I once was in the presence of a renowned Tibetan Lama who was sitting on his stage in the meeting hall receiving his disciples as they presented white scarves (kata) as blessings. The teacher’s response is usually either to keep the scarf or to place it around the bowed neck of the devotee after it is offered. This alone can raise all kinds of obsessions and thoughts in the disciples: why did he give me mine back? Does this mean I am not good enough? Why did he keep it? Does this mean I am not good enough? The interminable insecurity of this precious human mind.

This particular time there was a female devotee who had been holier than thou all week, putting on a façade of simpering devotion while in the Lama’s presence and being quite offensive to people behind the scenes. When she offered her scarf, he tied it around her head in a massive bow and she became the laughing stock of the gathering.

Her ego received a direct lesson by this one action of the teacher. Harsh some would say, but that one action transformed her life. It was breathtakingly honest and probably cut out years of suffering for her. However, it could also have sent her running, complaining and blaming, never to return. This is the risk that a true teacher takes.

Many teachers have agendas while a true teacher has none at all. We know that from the yogic perspective we are invited to challenge and quell the ego and from the tantric perspective we befriend and transform it. So we need an example in human form – someone who has done it so we can aspire to that example and can even be very devoted to it. This devotion is the medium for bringing into the teacher-student relationship all the possible relationships such as father, mother, Buddha, lover etc.


Transforming the Ego

How can someone be taught to transcend their ego? These various aspects of the teacher-student relationship can propagate this when the student looks upon the teacher in a devotional way, as someone worthy of service and respect. This is the way the ego has been dealt with in the guru-disciple relationship but very often this reason for the relationship aspect has been forgotten and the relationship becomes tainted with misappropriation of agenda and intention, often from the teacher’s perspective just as much as from the student’s. In such circumstances often, eventually, the only way out is via a rift.

When a teacher does not have the courage to give the student what they need and only gives them what they want, the student’s aspiration is best directed via some kind of relationship.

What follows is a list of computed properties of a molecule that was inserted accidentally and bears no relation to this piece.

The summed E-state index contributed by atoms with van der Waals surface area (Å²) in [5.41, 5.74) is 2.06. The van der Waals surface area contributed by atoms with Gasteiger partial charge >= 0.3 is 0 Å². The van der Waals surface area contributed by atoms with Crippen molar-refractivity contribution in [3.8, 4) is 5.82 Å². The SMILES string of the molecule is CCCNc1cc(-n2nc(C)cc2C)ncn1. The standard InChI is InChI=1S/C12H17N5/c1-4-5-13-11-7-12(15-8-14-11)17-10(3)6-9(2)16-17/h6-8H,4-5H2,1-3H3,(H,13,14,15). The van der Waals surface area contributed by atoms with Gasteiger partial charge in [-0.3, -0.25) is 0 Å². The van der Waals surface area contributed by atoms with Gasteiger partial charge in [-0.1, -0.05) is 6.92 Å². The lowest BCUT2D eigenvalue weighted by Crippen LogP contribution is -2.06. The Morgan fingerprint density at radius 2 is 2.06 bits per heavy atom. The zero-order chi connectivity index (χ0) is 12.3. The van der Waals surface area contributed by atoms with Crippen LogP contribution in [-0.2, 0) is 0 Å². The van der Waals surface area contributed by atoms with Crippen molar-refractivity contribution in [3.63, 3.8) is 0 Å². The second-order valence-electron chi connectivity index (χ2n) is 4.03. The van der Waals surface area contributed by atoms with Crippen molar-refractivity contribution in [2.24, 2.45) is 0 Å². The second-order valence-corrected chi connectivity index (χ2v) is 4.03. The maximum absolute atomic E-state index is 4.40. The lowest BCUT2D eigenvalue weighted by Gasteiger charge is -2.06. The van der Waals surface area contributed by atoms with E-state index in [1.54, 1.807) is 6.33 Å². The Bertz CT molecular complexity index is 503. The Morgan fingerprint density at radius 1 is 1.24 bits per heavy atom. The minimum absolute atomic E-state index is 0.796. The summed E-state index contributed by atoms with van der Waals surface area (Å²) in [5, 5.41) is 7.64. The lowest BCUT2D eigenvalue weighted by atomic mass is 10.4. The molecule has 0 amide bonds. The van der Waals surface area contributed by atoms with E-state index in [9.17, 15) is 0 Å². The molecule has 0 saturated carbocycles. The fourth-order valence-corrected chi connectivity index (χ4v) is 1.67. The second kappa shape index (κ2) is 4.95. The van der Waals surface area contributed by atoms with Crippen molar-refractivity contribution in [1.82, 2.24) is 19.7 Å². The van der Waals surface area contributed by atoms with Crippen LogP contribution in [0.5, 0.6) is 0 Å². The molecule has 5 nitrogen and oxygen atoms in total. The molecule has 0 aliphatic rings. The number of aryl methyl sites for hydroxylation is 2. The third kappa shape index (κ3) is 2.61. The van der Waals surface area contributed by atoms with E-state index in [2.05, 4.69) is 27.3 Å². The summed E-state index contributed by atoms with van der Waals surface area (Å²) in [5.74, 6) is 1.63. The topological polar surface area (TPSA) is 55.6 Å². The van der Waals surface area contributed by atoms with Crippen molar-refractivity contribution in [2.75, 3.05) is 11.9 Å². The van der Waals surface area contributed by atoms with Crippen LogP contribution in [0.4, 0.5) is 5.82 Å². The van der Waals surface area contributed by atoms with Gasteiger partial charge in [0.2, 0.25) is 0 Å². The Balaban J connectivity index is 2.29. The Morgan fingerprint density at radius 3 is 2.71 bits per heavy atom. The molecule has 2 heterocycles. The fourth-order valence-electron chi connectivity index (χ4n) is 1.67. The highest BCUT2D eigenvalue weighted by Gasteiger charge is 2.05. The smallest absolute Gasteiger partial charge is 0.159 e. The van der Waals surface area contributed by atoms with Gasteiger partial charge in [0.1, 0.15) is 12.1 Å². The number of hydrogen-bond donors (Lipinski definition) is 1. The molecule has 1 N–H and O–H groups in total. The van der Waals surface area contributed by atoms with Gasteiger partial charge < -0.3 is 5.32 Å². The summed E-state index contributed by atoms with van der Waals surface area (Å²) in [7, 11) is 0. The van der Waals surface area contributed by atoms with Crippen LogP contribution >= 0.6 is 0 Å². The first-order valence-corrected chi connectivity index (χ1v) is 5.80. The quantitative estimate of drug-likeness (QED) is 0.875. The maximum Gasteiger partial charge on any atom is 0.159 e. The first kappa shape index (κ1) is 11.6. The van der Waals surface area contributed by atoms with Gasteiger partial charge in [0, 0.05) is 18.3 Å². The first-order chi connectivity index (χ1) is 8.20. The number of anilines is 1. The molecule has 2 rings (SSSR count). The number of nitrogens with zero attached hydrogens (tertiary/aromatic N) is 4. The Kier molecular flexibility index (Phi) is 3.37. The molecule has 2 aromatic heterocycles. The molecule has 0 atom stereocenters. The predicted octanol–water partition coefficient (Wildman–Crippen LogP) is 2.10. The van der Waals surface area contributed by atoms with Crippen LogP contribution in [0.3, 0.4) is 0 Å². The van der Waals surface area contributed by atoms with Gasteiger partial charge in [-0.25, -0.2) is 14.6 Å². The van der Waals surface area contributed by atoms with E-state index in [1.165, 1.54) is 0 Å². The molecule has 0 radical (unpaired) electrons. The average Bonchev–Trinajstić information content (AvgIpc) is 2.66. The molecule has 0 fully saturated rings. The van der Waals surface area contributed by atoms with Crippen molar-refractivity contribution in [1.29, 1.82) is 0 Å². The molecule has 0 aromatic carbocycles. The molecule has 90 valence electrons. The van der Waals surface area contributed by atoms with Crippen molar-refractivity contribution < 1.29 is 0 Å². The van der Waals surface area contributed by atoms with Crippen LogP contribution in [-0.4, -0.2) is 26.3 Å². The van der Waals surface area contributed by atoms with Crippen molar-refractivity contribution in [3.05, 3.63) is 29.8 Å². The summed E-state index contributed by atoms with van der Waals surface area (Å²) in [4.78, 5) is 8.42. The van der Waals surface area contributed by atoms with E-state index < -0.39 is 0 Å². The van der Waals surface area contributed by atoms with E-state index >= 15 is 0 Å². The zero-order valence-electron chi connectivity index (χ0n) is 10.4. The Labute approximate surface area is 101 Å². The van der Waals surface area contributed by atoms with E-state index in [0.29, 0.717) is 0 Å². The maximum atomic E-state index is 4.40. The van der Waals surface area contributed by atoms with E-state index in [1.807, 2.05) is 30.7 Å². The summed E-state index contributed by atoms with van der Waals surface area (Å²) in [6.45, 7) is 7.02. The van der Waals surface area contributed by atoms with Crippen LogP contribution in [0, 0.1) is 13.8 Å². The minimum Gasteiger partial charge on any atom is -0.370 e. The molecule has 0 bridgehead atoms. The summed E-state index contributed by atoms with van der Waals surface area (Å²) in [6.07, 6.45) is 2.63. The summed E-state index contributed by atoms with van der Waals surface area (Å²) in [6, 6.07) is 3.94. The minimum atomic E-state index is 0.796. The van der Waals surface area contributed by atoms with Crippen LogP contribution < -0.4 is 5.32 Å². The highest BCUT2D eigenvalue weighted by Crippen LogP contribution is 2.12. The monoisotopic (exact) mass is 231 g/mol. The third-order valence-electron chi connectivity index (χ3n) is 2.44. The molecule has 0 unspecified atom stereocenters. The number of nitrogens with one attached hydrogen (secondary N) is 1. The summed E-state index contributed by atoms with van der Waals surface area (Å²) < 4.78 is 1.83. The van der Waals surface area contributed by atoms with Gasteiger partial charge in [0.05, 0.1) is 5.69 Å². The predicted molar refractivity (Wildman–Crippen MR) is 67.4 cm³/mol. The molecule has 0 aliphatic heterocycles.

It is a big responsibility for the teacher if the student is genuinely interested in enlightenment because under these conditions, relationship is not the medium – giving and receiving what is needed is the medium. If the student is interested in building a relationship then that is a perfectly acceptable way to go, and, in that, one should be more inferior and the other a little more superior as a means to challenge the ego, so that the student can become an adept and meet the teacher as an equal.

A wise teacher will know that this is the only reason for the outward display of superior and inferior in any kind of teacher-student relationship because ultimately all such projections are illusions. It is a conscious decision on the part of the teacher and the student to make use of this illusion for the transformation of the ego. And take note that I did not say who was to appear outwardly superior and who was to appear outwardly inferior. You can arrange that between yourselves!


Who is a Genuine Teacher?

How can you determine if a someone is a genuine teacher? There is no in front of, or behind the scenes going on. They are the same in all situations – this can tempt the disciple to say the teacher is flawed when all his/her struggling human frailties are on view.

If you have the good fortune to meet a teacher who is not afraid to live among you like this then count your blessings – you have met a true tantric teacher. There is also a very specific reason for this which is to encourage the student not to depend on the person but on the teachings given. This is an insurance, to immerse oneself in sadhana – practice and teachings – because these will always guide the student correctly across any tradition. But finally there is one thing a student should look for: a teacher who is not interested in him/herself; a teacher who is totally interested in you and the upliftment of all beings.

The gift of being in the presence of such a person is we may be blessed to live the truth that all humanity is one undivided and indivisible family and that we cannot detach ourselves from the wickedest soul any more than we can detach ourselves from the most light filled one.

A true teacher simultaneously (not either/or) holds onto nothing and holds nothing away. Find teachers who know this and who have excellent teachings to impart. Find teachers who are experienced in the teacher-student relationship, have seen the view of their own teachers and are able to hold the ambiguity of that truth and illusion equally. Find teachers who know how to create space and how to fill space and when and why each of these must be done.

Continued here.